Efficacy of a Bioresorbable Matrix in Healing Complex Chronic Wounds

An Open-Label Prospective Pilot Study

Sarah W. Manning, MD; David A. Humphrey, MD; William R. Shillinglaw, DO; Eric Crawford; Gaurav Pranami, PhD; Ankit Agarwal, PhD; Michael J. Schurr, MD


Wounds. 2020;32(11):309-318. 

In This Article

Materials and Methods

Matrix Intervention

The matrix is cleared by the US Food and Drug Administration (FDA) as a wound dressing indicated for the management of surgical wounds, burn wounds, and chronic ulcers; it is manufactured by Imbed Biosciences, Inc in an FDA-registered International Organization Standard (ISO) 13485 certified facility. The matrix is an electron beam-sterilized, single-use, absorbent ultrathin polymeric matrix (thickness, 20 μm). It is composed primarily of a bioresorbable polymer (polyvinyl alcohol) with a multilayer polymeric surface coating containing ionic and metallic silver (0.16 mg/in2). When placed on a moist wound surface, the matrix absorbs wound fluid and maintains a moist wound healing environment that aids in the removal of nonviable tissue from the wound (autolytic debridement),[21] the benefits of which could include reduced pain, accelerated neovascularization, and prevention of tissue dehydration.[22] According to its published instructions for use (IFU), biocompatibility of the matrix has been documented through appropriate in vitro and in vivo ISO 10993 standard tests, including cytotoxicity, acute systemic toxicity, subacute/subchronic toxicity, acute intracutaneous reactivity, skin sensitization, and tissue implantation tests. Sustained antimicrobial activity of the matrix has been demonstrated for up to 3 days by relevant standard in vitro microbiological assays in simulated wound fluid. The matrix has been reported to kill more than 4 log10 colony-forming units of microbes most frequently associated with wound infections within 24 hours, including Staphylococcus aureus (ATCC 6538), methicillin-resistant S aureus (ATCC 33591), vancomycin-resistant enterococci (ATCC 55175), Pseudomonas aeruginosa (ATCC 9027), Escherichia coli (ATCC 8739), Klebsiella pneumoniae (ATCC 4352), Candida tropicalis (ATCC 750), and Candida albicans (ATCC 10231). The matrix is tested to be nonpyrogenic as well as reported to bioresorb within 7 days.[17]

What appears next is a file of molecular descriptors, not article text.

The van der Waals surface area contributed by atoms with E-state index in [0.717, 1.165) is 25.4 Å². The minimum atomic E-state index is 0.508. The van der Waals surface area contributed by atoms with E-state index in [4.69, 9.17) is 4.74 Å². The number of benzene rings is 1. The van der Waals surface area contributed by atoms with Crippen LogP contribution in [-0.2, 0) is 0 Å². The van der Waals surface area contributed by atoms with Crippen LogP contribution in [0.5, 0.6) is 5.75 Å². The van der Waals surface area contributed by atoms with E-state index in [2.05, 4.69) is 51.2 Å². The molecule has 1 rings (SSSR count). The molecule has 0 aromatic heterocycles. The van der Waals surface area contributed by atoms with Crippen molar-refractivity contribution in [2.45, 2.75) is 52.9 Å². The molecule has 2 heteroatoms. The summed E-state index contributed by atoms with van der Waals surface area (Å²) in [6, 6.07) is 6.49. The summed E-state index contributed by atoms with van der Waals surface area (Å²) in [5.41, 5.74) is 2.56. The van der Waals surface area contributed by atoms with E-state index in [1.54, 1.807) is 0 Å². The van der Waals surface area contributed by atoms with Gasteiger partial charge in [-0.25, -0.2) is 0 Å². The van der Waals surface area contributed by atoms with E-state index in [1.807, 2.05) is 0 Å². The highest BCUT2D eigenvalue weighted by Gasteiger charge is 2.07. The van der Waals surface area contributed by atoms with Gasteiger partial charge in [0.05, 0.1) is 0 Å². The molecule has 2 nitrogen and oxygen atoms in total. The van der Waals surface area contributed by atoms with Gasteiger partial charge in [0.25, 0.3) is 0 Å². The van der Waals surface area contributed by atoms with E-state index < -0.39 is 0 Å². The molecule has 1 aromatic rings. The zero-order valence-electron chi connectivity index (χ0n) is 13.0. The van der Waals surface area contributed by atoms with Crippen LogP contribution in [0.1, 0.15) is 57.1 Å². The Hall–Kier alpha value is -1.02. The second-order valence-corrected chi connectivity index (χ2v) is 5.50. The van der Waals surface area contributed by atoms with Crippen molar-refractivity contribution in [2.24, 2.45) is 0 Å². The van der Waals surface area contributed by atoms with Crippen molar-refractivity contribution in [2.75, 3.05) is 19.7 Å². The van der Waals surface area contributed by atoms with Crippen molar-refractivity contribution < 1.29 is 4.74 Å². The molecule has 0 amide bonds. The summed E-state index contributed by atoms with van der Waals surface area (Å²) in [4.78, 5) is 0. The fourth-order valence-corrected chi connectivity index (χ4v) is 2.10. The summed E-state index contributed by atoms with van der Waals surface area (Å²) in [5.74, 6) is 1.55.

Study Design